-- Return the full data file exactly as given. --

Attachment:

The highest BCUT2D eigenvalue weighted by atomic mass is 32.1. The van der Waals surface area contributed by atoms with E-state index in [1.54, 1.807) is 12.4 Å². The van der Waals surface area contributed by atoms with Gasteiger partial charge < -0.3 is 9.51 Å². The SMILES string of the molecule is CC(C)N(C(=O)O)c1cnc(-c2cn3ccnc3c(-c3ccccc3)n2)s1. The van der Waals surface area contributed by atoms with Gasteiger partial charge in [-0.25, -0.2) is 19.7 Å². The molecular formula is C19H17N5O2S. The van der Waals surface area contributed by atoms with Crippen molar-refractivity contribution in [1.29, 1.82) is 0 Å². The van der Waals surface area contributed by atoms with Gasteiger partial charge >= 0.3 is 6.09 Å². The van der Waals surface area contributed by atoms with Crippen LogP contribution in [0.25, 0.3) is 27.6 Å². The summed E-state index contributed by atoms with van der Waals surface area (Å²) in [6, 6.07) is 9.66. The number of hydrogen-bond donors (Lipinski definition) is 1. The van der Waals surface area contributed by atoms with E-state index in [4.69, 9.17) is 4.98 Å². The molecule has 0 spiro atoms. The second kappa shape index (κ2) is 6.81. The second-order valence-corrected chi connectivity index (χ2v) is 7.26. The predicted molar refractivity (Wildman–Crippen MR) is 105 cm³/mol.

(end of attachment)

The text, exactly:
The highest BCUT2D eigenvalue weighted by atomic mass is 32.1. The van der Waals surface area contributed by atoms with E-state index in [1.54, 1.807) is 12.4 Å². The van der Waals surface area contributed by atoms with Gasteiger partial charge < -0.3 is 9.51 Å². The SMILES string of the molecule is CC(C)N(C(=O)O)c1cnc(-c2cn3ccnc3c(-c3ccccc3)n2)s1. The van der Waals surface area contributed by atoms with Gasteiger partial charge in [-0.25, -0.2) is 19.7 Å². The molecular formula is C19H17N5O2S. The van der Waals surface area contributed by atoms with Crippen molar-refractivity contribution in [1.29, 1.82) is 0 Å². The van der Waals surface area contributed by atoms with Gasteiger partial charge >= 0.3 is 6.09 Å². The van der Waals surface area contributed by atoms with Crippen LogP contribution in [0.25, 0.3) is 27.6 Å². The summed E-state index contributed by atoms with van der Waals surface area (Å²) in [6, 6.07) is 9.66. The number of hydrogen-bond donors (Lipinski definition) is 1. The van der Waals surface area contributed by atoms with E-state index in [4.69, 9.17) is 4.98 Å². The molecule has 0 spiro atoms. The second kappa shape index (κ2) is 6.81. The second-order valence-corrected chi connectivity index (χ2v) is 7.26. The predicted molar refractivity (Wildman–Crippen MR) is 105 cm³/mol.